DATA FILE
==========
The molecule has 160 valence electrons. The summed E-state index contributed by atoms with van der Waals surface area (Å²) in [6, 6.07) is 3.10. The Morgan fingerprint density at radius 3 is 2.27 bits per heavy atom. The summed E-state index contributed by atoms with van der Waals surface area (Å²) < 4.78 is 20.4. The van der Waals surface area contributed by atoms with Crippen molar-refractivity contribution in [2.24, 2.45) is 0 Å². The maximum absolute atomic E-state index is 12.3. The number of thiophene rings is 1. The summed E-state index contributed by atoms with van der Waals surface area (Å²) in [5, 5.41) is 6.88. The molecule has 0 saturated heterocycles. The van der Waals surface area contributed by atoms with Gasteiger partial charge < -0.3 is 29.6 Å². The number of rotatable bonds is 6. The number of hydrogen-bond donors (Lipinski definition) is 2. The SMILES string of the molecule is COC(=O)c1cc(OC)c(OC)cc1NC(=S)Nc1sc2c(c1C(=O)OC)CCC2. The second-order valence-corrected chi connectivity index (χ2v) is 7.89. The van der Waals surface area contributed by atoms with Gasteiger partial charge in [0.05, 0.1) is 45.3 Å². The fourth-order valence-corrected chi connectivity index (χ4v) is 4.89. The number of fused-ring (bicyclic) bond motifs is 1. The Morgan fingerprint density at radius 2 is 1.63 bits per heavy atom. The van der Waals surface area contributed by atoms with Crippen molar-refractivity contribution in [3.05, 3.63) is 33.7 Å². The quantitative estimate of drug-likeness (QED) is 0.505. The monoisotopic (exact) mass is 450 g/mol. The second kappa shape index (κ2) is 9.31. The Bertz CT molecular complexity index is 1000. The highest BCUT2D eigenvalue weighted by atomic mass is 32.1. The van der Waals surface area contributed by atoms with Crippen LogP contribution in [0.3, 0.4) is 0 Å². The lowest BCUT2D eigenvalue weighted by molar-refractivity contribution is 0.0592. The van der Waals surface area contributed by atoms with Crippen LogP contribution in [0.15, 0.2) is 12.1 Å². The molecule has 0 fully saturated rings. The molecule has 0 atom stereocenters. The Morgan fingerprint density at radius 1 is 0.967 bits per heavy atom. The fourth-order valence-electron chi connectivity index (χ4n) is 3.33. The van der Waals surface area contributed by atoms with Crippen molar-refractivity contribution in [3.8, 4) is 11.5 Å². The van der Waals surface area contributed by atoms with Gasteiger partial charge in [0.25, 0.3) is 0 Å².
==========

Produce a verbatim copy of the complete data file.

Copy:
The molecule has 160 valence electrons. The summed E-state index contributed by atoms with van der Waals surface area (Å²) in [6, 6.07) is 3.10. The Morgan fingerprint density at radius 3 is 2.27 bits per heavy atom. The summed E-state index contributed by atoms with van der Waals surface area (Å²) < 4.78 is 20.4. The van der Waals surface area contributed by atoms with Crippen molar-refractivity contribution in [2.24, 2.45) is 0 Å². The maximum absolute atomic E-state index is 12.3. The number of thiophene rings is 1. The summed E-state index contributed by atoms with van der Waals surface area (Å²) in [5, 5.41) is 6.88. The molecule has 0 saturated heterocycles. The van der Waals surface area contributed by atoms with Gasteiger partial charge < -0.3 is 29.6 Å². The number of rotatable bonds is 6. The number of hydrogen-bond donors (Lipinski definition) is 2. The SMILES string of the molecule is COC(=O)c1cc(OC)c(OC)cc1NC(=S)Nc1sc2c(c1C(=O)OC)CCC2. The second-order valence-corrected chi connectivity index (χ2v) is 7.89. The van der Waals surface area contributed by atoms with Gasteiger partial charge in [0.05, 0.1) is 45.3 Å². The fourth-order valence-corrected chi connectivity index (χ4v) is 4.89. The number of fused-ring (bicyclic) bond motifs is 1. The Morgan fingerprint density at radius 2 is 1.63 bits per heavy atom. The van der Waals surface area contributed by atoms with Crippen molar-refractivity contribution in [3.05, 3.63) is 33.7 Å². The quantitative estimate of drug-likeness (QED) is 0.505. The monoisotopic (exact) mass is 450 g/mol. The second kappa shape index (κ2) is 9.31. The Bertz CT molecular complexity index is 1000. The highest BCUT2D eigenvalue weighted by atomic mass is 32.1. The van der Waals surface area contributed by atoms with Crippen LogP contribution in [0.3, 0.4) is 0 Å². The lowest BCUT2D eigenvalue weighted by molar-refractivity contribution is 0.0592. The van der Waals surface area contributed by atoms with Crippen LogP contribution in [0.15, 0.2) is 12.1 Å². The molecule has 0 fully saturated rings. The molecule has 0 atom stereocenters. The Morgan fingerprint density at radius 1 is 0.967 bits per heavy atom. The fourth-order valence-electron chi connectivity index (χ4n) is 3.33. The van der Waals surface area contributed by atoms with Crippen molar-refractivity contribution in [3.8, 4) is 11.5 Å². The van der Waals surface area contributed by atoms with Gasteiger partial charge in [0.25, 0.3) is 0 Å².